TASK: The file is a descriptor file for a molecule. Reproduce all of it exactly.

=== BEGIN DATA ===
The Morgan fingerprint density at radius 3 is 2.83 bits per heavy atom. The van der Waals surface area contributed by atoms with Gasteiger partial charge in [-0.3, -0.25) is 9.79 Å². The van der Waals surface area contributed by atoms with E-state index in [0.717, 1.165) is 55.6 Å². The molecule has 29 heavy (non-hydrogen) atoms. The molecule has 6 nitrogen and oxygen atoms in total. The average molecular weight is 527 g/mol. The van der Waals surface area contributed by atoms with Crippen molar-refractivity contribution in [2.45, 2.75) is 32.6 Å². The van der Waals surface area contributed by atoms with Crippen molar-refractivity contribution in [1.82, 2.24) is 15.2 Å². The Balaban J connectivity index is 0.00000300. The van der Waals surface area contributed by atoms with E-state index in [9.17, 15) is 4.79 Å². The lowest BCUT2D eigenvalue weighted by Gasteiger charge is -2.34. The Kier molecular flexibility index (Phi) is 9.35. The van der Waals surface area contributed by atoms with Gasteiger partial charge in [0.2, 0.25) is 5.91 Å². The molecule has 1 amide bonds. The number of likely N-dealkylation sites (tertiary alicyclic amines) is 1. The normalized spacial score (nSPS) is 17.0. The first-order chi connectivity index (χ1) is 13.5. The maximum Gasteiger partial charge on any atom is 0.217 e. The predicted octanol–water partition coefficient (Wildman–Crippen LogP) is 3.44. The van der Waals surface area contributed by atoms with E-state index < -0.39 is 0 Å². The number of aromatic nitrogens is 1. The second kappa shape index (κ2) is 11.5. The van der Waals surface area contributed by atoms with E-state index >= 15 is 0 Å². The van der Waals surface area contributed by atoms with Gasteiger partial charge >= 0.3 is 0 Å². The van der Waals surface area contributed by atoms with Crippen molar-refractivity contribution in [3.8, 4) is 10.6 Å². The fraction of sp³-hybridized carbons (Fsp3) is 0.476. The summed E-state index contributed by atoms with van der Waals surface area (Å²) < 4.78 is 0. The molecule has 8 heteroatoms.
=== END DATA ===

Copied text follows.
The Morgan fingerprint density at radius 3 is 2.83 bits per heavy atom. The van der Waals surface area contributed by atoms with Gasteiger partial charge in [-0.3, -0.25) is 9.79 Å². The van der Waals surface area contributed by atoms with E-state index in [0.717, 1.165) is 55.6 Å². The molecule has 29 heavy (non-hydrogen) atoms. The molecule has 6 nitrogen and oxygen atoms in total. The average molecular weight is 527 g/mol. The van der Waals surface area contributed by atoms with Crippen molar-refractivity contribution in [2.45, 2.75) is 32.6 Å². The van der Waals surface area contributed by atoms with Crippen molar-refractivity contribution in [1.82, 2.24) is 15.2 Å². The Balaban J connectivity index is 0.00000300. The van der Waals surface area contributed by atoms with E-state index in [9.17, 15) is 4.79 Å². The lowest BCUT2D eigenvalue weighted by Gasteiger charge is -2.34. The Kier molecular flexibility index (Phi) is 9.35. The van der Waals surface area contributed by atoms with Gasteiger partial charge in [0.2, 0.25) is 5.91 Å². The molecule has 1 amide bonds. The number of likely N-dealkylation sites (tertiary alicyclic amines) is 1. The normalized spacial score (nSPS) is 17.0. The first-order chi connectivity index (χ1) is 13.5. The maximum Gasteiger partial charge on any atom is 0.217 e. The predicted octanol–water partition coefficient (Wildman–Crippen LogP) is 3.44. The van der Waals surface area contributed by atoms with E-state index < -0.39 is 0 Å². The number of aromatic nitrogens is 1. The second kappa shape index (κ2) is 11.5. The van der Waals surface area contributed by atoms with E-state index >= 15 is 0 Å². The van der Waals surface area contributed by atoms with Gasteiger partial charge >= 0.3 is 0 Å². The van der Waals surface area contributed by atoms with Crippen molar-refractivity contribution in [3.8, 4) is 10.6 Å². The fraction of sp³-hybridized carbons (Fsp3) is 0.476. The summed E-state index contributed by atoms with van der Waals surface area (Å²) < 4.78 is 0. The molecule has 8 heteroatoms.